Oct. 13, 2000 -- More than 3,300 readers responded to my recent column on false accusations of sexual harassment in the workplace. Here are some of the most interesting responses.
One of the most provocative e-mails came from a woman who said she had falsely accused someone of sexual harassment:
Young and Inexperienced
“I once made a false claim of sexual harassment against someone. It was neither intentional nor vindictive — it was the result of too many players on the field and some serious miscommunication. I was young, inexperienced and not really good with office relations. It all started when the accused’s comments to me were overheard. My cubicle mate told my boss, my boss initiated certain procedures and another fellow in the department who very much liked me (and later became my fiancé) had words with him. So, when I finally convinced myself that there was a problem and then told the accused that he was frightening me, things had already gotten out of hand. I claimed that I thought he was sexually harassing me because. 1) I didn’t really know what sexual harassment was, and 2) my co-workers insisted it was and that things were only going to get worse if I didn’t speak up. The accused was forced to publicly apologize to the entire section. About a week later, the accused and I were able to sort things through. It seemed like a simple matter of communication (or lack of it) that had spiraled into something worse when other players got involved and because I didn’t have the experience in how to deal with office interactions early on. The whole event worries me because it happened so easily, without a lot of my encouragement. All it takes is a little misinterpretation and a lot of people, with or without good intentions. I’m sure that’s not an uncommon mix in the working world.”
Column Hits Close to Home
From a woman who says she was falsely accused by a male co-worker of sexual harassment:
“This hit very close to home! “I work for the federal government and was falsely accused of sexual harassment by a male co-worker. I had to go through a four-month-long investigation. Management started treating me differently and, from the day I was informed of the allegations, made me feel as if I were guilty. “The investigation has just concluded and the allegation was not substantiated and the case was closed. Meanwhile, my co-worker received a promotion! I asked to be moved out of that building away from my accuser and those supervisors and was told ‘No.’ “So to this day I keep working in the hostile environment this false sexual harassment claim has caused. It has been like one big domino effect on me. Being falsely accused of sexual harassment is a detrimental downfall to anyone’s career, but I have learned the best way to get even with your accuser is to forgive.”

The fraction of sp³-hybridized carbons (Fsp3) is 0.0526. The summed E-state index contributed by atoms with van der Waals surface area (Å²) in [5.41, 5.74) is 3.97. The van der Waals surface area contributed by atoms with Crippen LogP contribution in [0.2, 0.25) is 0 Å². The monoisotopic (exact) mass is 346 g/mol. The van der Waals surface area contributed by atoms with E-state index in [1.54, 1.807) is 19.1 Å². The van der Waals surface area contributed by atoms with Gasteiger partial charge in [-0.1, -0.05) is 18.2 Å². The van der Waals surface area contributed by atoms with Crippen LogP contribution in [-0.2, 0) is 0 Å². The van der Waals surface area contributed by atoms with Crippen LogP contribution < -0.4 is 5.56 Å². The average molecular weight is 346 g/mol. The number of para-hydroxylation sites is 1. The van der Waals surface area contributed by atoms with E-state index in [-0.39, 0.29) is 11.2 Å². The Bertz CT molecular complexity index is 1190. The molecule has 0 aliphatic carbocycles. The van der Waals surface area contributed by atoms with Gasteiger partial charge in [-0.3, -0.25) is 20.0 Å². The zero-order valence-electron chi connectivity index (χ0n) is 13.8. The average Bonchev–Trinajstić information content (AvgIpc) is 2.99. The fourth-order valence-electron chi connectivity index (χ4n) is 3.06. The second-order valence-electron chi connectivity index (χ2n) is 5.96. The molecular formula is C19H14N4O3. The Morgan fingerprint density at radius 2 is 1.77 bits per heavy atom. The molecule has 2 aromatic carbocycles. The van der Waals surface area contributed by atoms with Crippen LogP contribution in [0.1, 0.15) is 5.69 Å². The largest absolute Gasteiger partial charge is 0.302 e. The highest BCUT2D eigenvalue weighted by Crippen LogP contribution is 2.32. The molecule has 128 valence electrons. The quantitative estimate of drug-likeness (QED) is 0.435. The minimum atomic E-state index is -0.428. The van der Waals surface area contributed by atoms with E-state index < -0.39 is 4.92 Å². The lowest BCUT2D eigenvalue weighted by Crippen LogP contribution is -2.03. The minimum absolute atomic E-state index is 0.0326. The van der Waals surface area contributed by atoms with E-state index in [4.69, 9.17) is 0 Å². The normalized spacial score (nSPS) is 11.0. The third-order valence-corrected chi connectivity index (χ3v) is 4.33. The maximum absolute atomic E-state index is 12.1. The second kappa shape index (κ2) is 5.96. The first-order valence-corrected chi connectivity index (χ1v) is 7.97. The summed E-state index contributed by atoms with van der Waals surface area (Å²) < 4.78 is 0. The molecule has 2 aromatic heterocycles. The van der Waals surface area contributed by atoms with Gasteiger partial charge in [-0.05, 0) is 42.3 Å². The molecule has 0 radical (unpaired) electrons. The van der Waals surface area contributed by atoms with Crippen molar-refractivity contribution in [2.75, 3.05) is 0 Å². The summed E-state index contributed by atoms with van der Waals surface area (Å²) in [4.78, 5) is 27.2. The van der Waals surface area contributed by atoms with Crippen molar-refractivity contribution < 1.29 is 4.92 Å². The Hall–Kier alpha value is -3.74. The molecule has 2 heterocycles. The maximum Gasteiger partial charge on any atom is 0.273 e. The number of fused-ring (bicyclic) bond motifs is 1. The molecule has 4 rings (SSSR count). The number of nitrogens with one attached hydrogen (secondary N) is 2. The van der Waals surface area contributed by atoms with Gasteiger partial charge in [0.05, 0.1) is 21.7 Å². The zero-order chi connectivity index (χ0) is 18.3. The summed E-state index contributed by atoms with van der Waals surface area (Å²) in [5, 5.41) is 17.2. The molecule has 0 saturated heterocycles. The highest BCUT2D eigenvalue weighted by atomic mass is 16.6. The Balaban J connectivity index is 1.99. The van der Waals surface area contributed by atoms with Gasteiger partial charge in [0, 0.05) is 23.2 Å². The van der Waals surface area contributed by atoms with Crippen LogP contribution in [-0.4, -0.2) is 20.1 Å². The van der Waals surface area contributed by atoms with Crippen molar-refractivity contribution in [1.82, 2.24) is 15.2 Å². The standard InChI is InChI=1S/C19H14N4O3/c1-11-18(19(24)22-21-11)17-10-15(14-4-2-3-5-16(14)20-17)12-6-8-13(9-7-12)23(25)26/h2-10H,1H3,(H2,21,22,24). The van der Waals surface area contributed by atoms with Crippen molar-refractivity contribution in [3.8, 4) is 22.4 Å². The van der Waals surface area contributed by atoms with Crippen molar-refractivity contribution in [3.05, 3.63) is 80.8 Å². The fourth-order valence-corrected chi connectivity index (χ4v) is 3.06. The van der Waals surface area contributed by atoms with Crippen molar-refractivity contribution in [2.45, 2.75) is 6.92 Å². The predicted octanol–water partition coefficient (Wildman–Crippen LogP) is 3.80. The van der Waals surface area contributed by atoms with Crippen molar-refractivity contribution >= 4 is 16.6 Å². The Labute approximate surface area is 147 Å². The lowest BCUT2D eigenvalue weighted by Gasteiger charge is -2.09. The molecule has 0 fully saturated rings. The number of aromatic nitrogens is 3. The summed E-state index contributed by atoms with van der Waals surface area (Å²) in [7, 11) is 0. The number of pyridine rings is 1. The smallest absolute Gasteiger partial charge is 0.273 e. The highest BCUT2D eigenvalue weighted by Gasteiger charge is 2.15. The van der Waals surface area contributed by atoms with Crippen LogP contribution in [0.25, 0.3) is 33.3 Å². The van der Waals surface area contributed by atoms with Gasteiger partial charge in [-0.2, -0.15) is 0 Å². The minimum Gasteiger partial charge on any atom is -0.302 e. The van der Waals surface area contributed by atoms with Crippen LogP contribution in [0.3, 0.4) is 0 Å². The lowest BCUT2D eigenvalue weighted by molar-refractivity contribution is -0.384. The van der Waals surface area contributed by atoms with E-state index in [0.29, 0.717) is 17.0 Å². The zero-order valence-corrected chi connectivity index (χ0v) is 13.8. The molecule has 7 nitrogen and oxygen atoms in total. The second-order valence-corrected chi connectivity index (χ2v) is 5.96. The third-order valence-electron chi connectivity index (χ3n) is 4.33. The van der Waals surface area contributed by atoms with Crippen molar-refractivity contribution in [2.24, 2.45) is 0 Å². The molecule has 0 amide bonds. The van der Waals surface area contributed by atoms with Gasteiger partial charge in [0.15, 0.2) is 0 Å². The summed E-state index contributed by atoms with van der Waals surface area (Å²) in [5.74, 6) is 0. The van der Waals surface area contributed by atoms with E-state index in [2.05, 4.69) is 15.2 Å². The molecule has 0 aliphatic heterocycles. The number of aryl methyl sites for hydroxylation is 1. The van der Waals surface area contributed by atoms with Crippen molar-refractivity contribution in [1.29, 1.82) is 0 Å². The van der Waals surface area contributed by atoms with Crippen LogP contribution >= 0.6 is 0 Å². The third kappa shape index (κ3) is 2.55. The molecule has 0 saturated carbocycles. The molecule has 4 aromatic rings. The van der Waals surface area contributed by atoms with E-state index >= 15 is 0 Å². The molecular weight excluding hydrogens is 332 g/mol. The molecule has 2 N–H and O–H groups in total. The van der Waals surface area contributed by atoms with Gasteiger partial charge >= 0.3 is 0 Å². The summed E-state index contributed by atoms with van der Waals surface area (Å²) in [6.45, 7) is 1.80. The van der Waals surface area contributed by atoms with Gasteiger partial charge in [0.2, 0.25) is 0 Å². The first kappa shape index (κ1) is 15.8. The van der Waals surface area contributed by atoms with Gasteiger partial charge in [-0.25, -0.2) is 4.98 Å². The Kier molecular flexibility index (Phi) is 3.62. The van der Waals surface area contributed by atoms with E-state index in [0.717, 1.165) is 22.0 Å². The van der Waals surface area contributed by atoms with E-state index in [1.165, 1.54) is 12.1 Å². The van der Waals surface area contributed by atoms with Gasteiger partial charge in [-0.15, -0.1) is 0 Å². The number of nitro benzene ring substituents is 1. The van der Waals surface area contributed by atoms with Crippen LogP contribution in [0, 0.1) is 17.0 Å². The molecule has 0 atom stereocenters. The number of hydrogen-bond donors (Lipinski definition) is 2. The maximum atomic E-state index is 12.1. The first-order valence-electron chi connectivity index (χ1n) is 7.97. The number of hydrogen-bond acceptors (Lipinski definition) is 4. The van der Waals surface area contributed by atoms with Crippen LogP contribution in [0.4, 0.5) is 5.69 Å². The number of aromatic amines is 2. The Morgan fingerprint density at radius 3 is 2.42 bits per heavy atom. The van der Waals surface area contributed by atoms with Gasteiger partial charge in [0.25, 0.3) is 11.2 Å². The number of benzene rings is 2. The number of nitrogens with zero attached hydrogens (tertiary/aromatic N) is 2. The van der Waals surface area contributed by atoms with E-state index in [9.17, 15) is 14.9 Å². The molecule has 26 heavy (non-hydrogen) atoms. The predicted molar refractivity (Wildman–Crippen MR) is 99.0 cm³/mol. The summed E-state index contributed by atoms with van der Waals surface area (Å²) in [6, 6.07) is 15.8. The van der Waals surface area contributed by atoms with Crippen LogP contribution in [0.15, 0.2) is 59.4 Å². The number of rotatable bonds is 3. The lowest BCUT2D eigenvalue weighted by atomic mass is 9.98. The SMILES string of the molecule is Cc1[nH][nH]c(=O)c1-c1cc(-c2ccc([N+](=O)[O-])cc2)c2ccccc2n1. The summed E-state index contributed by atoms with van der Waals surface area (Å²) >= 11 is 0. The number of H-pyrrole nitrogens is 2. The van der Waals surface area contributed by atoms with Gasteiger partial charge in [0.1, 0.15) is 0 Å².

There’s No Such Thing
From a woman who believes that no one is ever falsely accused of sexual harassment: “We live in a society where the person harassed usually ends up without a job, not the other way around. No one is ever falsely accused for harassment. “In some form or fashion, if any employee feels that there is unacceptable behavior in the workplace, and it violates a person’s rights, then there is nothing false about the claim. It is, however, a false pretense when the employer continues to cover up for the accused employee(s). “This no picnic for anyone. It affects everyone — families, friends and co-workers. To those individuals, I take my hat off.” Cynthia K.
Punish the False Accuser
From a man who believes people who falsely accuse someone of sexual harassment should be punished: